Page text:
Effect of root colonization by arbuscular mycorrhizal fungi on growth, Productivity and blast resistance in rice
San Segundo, Blanca
Background Arbuscular mycorrhizal (AM) fungi form symbiotic associations with roots in most land plants. AM symbiosis provides benefits to host plants by improving nutrition and fitness. AM symbiosis has also been associated with increased resistance to pathogen infection in several plant species. In rice, the effects of AM symbiosis is less studied, probably because rice is mostly cultivated in wetland areas, and plants in such ecosystems have traditionally been considered as non-mycorrhizal. In this study, we investigated the effect of AM inoculation on performance of elite rice cultivars (Oryza sativa, japonica subspecies) under greenhouse and field conditions, focusing on growth, resistance to the rice blast fungus Magnaporthe oryzae and productivity. Results The response to inoculation with either Funneliformis mosseae or Rhizophagus irregularis was evaluated in a panel of 12 rice cultivars. Root colonization was confirmed in all rice varieties. Under controlled greenhouse conditions, R. irregularis showed higher levels of root colonization than F. mosseae. Compared to non-inoculated plants, the AM-inoculated plants had higher Pi content in leaves. Varietal differences were observed in the growth response of rice cultivars to inoculation with an AM fungus, which were also dependent on the identity of the fungus. Thus, positive, negligible, and negative responses to AM inoculation were observed among rice varieties. Inoculation with F. mosseae or R. irregularis also conferred protection to the rice blast fungus, but the level of mycorrhiza-induced blast resistance varied among host genotypes. Rice seedlings (Loto and Gines varieties) were pre-inoculated with R. irregularis, transplanted into flooded fields, and grown until maturity. A significant increase in grain yield was observed in mycorrhizal plants compared with non-mycorrhizal plants, which was related to an increase in the number of panicles. Conclusion Results here presented support that rice plants benefit from the AM symbiosis while illustrating the potential of using AM fungi to improve productivity and blast resistance in cultivated rice. Differences observed in the mycorrhizal responsiveness among the different rice cultivars in terms of growth promotion and blast resistance indicate that evaluation of benefits received by the AM symbiosis needs to be carefully evaluated on a case-by-case basis for efficient exploitation of AM fungi in rice cultivation.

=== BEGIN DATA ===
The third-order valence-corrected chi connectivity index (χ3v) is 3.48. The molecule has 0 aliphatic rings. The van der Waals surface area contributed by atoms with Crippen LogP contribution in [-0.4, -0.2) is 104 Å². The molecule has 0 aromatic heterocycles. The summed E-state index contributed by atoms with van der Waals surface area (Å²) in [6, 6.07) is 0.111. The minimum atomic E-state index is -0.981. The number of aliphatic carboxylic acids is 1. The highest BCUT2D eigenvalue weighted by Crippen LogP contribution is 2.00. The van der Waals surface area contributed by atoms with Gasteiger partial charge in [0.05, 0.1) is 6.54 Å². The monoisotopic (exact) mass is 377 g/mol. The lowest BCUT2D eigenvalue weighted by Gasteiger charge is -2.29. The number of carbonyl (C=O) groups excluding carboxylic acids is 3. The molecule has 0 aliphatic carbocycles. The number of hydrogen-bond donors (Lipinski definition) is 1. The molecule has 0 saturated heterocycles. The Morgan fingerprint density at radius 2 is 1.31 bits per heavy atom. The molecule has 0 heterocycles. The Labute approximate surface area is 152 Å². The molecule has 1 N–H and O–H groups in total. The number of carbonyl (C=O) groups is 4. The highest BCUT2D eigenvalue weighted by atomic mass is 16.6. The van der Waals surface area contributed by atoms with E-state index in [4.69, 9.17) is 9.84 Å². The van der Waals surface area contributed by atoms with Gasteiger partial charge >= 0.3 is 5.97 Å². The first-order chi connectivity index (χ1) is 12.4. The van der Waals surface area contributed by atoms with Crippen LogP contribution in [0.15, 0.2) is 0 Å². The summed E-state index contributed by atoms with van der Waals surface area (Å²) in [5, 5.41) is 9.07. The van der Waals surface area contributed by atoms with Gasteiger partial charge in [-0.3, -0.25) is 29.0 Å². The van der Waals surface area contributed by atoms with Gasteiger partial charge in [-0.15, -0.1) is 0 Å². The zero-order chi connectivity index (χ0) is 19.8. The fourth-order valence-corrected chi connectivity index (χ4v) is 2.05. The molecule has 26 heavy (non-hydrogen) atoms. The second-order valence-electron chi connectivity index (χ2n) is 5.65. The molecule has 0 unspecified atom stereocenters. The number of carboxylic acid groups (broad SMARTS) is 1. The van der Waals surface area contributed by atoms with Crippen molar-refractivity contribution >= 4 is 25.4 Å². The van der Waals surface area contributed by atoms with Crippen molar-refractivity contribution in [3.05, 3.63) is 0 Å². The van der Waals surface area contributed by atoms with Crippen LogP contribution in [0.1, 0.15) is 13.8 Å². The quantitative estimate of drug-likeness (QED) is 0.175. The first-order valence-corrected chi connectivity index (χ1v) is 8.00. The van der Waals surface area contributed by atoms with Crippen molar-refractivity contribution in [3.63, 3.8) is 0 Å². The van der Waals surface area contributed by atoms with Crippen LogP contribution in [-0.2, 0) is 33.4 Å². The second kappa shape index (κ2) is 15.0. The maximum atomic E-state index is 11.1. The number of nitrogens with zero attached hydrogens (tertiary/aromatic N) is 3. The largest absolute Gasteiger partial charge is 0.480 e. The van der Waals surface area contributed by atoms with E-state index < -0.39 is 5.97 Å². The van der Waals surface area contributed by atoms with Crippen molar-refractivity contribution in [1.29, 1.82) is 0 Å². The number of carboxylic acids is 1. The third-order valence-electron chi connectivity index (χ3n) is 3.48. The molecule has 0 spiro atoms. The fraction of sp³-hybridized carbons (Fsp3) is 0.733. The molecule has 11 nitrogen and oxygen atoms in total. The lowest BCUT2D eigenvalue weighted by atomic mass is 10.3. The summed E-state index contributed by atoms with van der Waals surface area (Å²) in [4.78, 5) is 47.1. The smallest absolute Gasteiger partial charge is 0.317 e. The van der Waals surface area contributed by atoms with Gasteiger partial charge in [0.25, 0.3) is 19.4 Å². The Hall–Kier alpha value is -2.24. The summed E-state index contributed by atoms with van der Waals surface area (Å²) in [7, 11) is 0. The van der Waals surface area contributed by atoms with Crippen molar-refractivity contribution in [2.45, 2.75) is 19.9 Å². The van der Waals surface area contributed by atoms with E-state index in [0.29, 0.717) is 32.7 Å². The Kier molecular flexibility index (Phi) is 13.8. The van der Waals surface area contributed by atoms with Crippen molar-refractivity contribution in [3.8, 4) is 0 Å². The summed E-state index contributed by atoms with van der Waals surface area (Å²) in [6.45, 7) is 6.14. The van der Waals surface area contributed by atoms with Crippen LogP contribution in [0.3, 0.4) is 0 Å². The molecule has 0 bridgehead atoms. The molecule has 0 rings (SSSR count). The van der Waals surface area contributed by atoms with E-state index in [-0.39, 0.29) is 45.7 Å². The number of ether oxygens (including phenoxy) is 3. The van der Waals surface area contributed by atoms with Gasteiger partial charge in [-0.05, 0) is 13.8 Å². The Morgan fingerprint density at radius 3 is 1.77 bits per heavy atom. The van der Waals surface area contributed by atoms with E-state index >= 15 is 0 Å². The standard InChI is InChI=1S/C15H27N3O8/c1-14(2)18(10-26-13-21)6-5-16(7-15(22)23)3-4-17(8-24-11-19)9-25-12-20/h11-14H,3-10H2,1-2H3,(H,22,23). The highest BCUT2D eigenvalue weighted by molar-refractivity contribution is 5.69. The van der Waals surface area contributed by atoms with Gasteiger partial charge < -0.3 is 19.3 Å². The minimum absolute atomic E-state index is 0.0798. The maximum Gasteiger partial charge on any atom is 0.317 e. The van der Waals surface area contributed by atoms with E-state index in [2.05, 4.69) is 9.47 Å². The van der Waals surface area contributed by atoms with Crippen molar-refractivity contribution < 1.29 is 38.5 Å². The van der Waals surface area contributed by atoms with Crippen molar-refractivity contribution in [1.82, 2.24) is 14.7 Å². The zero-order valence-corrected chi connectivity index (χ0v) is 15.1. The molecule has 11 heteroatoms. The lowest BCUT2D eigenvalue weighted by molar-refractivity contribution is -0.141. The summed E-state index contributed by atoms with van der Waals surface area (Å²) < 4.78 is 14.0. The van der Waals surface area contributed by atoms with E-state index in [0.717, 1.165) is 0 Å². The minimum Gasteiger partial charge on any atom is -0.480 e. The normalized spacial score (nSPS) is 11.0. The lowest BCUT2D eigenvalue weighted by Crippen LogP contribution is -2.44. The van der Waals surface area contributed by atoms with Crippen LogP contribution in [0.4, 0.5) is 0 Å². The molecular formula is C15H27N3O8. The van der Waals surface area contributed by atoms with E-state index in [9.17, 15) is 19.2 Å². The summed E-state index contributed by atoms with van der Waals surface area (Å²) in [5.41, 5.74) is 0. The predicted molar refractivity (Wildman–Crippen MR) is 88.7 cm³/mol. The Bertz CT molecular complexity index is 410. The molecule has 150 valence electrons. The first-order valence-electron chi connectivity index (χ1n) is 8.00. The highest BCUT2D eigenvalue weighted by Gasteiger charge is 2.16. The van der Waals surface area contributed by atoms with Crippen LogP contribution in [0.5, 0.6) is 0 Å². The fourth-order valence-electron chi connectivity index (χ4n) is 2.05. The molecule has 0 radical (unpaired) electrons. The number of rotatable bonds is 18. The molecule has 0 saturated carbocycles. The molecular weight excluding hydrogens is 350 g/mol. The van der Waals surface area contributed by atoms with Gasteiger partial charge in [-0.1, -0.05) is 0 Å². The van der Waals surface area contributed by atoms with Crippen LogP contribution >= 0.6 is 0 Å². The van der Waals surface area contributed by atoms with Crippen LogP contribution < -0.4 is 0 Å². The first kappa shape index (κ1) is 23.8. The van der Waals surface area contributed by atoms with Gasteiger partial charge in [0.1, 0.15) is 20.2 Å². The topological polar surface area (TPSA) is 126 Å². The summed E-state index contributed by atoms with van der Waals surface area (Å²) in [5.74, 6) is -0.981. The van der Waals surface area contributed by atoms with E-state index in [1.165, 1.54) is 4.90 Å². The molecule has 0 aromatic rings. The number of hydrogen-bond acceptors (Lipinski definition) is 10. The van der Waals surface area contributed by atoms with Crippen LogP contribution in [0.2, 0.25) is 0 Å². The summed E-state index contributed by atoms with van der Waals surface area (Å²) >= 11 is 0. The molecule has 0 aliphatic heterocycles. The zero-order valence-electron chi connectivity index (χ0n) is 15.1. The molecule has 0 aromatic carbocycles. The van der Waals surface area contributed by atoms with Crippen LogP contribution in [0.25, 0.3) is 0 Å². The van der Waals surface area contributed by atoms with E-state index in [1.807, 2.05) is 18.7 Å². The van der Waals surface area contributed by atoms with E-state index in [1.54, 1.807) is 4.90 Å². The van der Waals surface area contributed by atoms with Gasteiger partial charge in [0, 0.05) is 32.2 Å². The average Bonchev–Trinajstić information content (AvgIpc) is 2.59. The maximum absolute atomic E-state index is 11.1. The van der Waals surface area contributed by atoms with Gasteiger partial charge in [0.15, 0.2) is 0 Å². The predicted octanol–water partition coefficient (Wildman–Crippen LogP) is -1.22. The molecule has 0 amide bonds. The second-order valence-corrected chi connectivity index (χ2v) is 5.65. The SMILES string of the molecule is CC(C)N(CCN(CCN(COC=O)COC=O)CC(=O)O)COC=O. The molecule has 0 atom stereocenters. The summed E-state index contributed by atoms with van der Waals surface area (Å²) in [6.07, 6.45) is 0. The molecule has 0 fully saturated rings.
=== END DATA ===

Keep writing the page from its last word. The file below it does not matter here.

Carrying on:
574 - Ecologia general i biodiversitat
Is part of
Campo, Sonia, Héctor Martín-Cardoso, Marta Olivé, Eva Pla, Mar Catala-Forner, Maite Martínez-Eixarch, and Blanca San Segundo. 2020. "Effect Of Root Colonization By Arbuscular Mycorrhizal Fungi On Growth, Productivity And Blast Resistance In Rice". Rice 13 (1). doi:10.1186/s12284-020-00402-7.
Grant agreement number
EC/FP7/618105/EU/Food security, Agriculture, Climate Change ERA-NET plus/FACCE ERA NET PLUS
MICIU-AEI-FEDER/Programa Estatal de I+D+I orientada a los retos de la sociedad/RTI2018-101275-B-I00/ES/FUNCION DE MIRNAS (MIRNAS) EN LA IMMUNIDAD INNATA DE LAS PLANTAS EN SITUACION DE ESTRES NUTRICIONAL/
MINECO/ /SEV-2015-0533/ES/ /
Aigües Marines i Continentals
Cultius Extensius Sostenibles
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- ARTICLES CIENTÍFICS 
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